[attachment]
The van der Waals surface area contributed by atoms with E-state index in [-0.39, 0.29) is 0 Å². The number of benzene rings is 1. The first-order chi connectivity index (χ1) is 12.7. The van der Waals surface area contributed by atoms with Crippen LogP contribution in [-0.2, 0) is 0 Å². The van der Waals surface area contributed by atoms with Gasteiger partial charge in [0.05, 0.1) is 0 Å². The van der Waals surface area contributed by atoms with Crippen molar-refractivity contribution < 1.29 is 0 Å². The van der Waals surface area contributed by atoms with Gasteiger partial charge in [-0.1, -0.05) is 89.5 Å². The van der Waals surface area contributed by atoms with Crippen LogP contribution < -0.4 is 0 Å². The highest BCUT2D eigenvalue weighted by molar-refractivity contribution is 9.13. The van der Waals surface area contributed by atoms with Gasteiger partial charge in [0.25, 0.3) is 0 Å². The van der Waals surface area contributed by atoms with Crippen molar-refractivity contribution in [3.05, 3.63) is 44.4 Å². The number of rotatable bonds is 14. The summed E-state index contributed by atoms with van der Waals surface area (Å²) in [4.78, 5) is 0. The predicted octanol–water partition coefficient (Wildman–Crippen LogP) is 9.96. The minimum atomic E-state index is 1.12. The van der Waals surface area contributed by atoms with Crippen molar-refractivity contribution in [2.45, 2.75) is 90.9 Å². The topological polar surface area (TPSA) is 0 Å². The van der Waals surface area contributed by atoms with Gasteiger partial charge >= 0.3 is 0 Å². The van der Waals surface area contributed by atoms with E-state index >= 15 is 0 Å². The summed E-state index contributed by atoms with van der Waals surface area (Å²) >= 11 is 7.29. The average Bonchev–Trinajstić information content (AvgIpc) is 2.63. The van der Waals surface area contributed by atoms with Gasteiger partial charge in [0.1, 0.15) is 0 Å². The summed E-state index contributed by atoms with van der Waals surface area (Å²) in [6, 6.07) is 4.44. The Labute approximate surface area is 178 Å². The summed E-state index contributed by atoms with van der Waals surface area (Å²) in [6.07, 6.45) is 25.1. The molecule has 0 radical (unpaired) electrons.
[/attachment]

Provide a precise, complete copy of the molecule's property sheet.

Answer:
The van der Waals surface area contributed by atoms with E-state index in [-0.39, 0.29) is 0 Å². The number of benzene rings is 1. The first-order chi connectivity index (χ1) is 12.7. The van der Waals surface area contributed by atoms with Crippen LogP contribution in [-0.2, 0) is 0 Å². The van der Waals surface area contributed by atoms with Gasteiger partial charge in [0.05, 0.1) is 0 Å². The van der Waals surface area contributed by atoms with Crippen molar-refractivity contribution < 1.29 is 0 Å². The van der Waals surface area contributed by atoms with Gasteiger partial charge in [-0.1, -0.05) is 89.5 Å². The van der Waals surface area contributed by atoms with Crippen LogP contribution < -0.4 is 0 Å². The highest BCUT2D eigenvalue weighted by molar-refractivity contribution is 9.13. The van der Waals surface area contributed by atoms with Gasteiger partial charge in [0.25, 0.3) is 0 Å². The van der Waals surface area contributed by atoms with Crippen molar-refractivity contribution in [3.05, 3.63) is 44.4 Å². The number of rotatable bonds is 14. The summed E-state index contributed by atoms with van der Waals surface area (Å²) in [4.78, 5) is 0. The predicted octanol–water partition coefficient (Wildman–Crippen LogP) is 9.96. The minimum atomic E-state index is 1.12. The van der Waals surface area contributed by atoms with Crippen molar-refractivity contribution in [2.45, 2.75) is 90.9 Å². The topological polar surface area (TPSA) is 0 Å². The van der Waals surface area contributed by atoms with Gasteiger partial charge >= 0.3 is 0 Å². The van der Waals surface area contributed by atoms with E-state index >= 15 is 0 Å². The summed E-state index contributed by atoms with van der Waals surface area (Å²) >= 11 is 7.29. The average Bonchev–Trinajstić information content (AvgIpc) is 2.63. The van der Waals surface area contributed by atoms with Gasteiger partial charge in [0.1, 0.15) is 0 Å². The summed E-state index contributed by atoms with van der Waals surface area (Å²) in [6, 6.07) is 4.44. The Labute approximate surface area is 178 Å². The summed E-state index contributed by atoms with van der Waals surface area (Å²) in [6.07, 6.45) is 25.1. The molecule has 0 radical (unpaired) electrons.